Expectations build for Canada at Paris’s now-or-never climate summit

Canada’s new government has raised expectations by simply not being the Conservatives. With these high stakes, will Justin Trudeau deliver real action?

Justin Trudeau in Edmonton June 4, 2015 during an interview with the Globe and Mail's Ian Brown. (John Lehmann/CPl)

Justin Trudeau in Edmonton June 4, 2015 during an interview with the Globe and Mail’s Ian Brown. (John Lehmann/CPl)

Prime Minister Justin Trudeau has tried to set low expectations for his trip to the Paris climate conference next week, promising no plan to cut Canada’s greenhouse gas emissions until 90 days later. But the international pressure on Canada could be greater than the domestic expectations.

Observers say there’s a sense that the Paris conference is the last chance for the world to come together to stem rising temperatures, which scientists say will result in catastrophic climate change. That sense is amplified by the fact 150 countries have already committed to targets—or intended nationally determined contributions (INDCs)—ahead of the conference, and that major emitters like China and the U.S. have already reached bilateral agreements. The conditions feel right for an agreement, says John Drexhage, senior advisor to Coop Carbone, a Quebec group that advocates for green technology to cut emissions.

Related: Alberta’s greenhouse gas plan: a glass half-full or half-empty?

“Everyone’s on the train and the train has begun to leave the station,” Drexhage told Maclean’s. “There’s that kind of sense of a potentially much more constructive global engagement through this INDC process than what we’ve seen [before].”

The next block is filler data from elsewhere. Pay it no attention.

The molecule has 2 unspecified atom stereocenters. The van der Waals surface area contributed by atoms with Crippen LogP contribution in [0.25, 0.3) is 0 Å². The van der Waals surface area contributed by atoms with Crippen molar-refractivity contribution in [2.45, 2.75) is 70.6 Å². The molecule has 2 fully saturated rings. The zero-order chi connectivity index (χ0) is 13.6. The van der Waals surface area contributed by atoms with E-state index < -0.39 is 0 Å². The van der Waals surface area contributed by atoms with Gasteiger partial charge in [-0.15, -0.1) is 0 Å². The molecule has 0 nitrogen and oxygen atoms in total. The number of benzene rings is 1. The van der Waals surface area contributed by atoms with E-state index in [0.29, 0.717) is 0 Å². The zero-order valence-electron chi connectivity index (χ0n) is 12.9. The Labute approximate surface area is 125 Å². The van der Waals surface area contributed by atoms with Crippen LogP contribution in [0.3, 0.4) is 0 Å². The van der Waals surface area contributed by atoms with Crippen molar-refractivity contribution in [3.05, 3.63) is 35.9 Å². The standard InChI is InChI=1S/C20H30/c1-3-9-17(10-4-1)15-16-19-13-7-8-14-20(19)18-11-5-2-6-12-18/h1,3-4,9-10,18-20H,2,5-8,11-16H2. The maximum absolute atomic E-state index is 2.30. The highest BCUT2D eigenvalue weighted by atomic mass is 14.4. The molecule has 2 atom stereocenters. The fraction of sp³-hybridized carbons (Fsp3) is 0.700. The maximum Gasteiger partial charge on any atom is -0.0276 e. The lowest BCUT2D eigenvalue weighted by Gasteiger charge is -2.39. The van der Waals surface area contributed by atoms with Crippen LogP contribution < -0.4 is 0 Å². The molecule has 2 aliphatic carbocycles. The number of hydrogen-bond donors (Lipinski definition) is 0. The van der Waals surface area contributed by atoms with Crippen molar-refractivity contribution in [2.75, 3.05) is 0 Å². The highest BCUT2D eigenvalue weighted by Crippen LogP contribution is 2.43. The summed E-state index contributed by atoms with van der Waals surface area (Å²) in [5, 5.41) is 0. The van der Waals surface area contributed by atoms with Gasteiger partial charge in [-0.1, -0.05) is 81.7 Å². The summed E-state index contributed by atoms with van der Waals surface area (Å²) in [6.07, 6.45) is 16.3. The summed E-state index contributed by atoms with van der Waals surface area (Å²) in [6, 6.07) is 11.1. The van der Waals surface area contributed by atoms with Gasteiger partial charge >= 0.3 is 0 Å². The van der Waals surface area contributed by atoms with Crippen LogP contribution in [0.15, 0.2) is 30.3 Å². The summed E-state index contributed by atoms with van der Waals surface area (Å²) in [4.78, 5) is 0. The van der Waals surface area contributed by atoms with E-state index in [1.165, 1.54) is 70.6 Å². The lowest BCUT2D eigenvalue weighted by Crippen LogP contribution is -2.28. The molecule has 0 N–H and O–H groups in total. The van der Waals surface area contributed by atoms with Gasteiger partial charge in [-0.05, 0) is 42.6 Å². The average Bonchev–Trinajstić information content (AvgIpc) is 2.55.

That feeling of now-or-never could drive attention to Canada’s contributions, for which environmentalists have high hopes: the World Resources Institute, an environmental NGO, this month pointed to Prime Minister Justin Trudeau’s government as one of the stories to watch in Paris, referring to it as “new Canada.” That’s opposed to the Conservative government, who lost the Oct. 19 election to the Liberals, and who angered many by pulling out of the Kyoto Protocol when it became clear Canada would miss its targets by a long shot.

Related: At the first ministers summit, the meeting was the message

That’s a narrative the Liberals have encouraged. Environment Minister Catherine McKenna went as far as to announce “Canada is back” at a pre-conference meeting earlier this month. But she and Trudeau head to the conference with the old government’s much-maligned targets for lowering emissions. It might not be enough to promise that, unlike the Conservatives and the Chrétien Liberals before them, this time Canada has a plan to reach those goals.

“There’s an awful lot riding on Canada,” said Green Leader Elizabeth May. “I expect good things. But definitely a lot globally is riding on Justin Trudeau’s speech.”

Trudeau and the other leaders will kick off the climate talks on Monday before leaving the negotiating to officials, but there’s some room for him to make an announcement in his speech that day. McKenna has repeatedly said the last government’s targets are the lowest Canada will go. And while the Liberals won’t promise a plan to get to those targets until they meet with the premiers 90 days after the Paris talks, May hopes they commit to new goals. The risk for the Liberals is the fact that some experts argue the current Canadian targets are plenty ambitious enough, given the lack of the aforementioned plan to hit them.

Related: What to expect from Canada’s trip to the Paris climate talks

“What I think they need to do when they’re in Paris is be clear that they are going to take significant action,” said Paul Boothe, former deputy minister at Environment Canada and professor at Western’s Ivey School of Business. “The thing that we’re short of is credibility, not ambition.”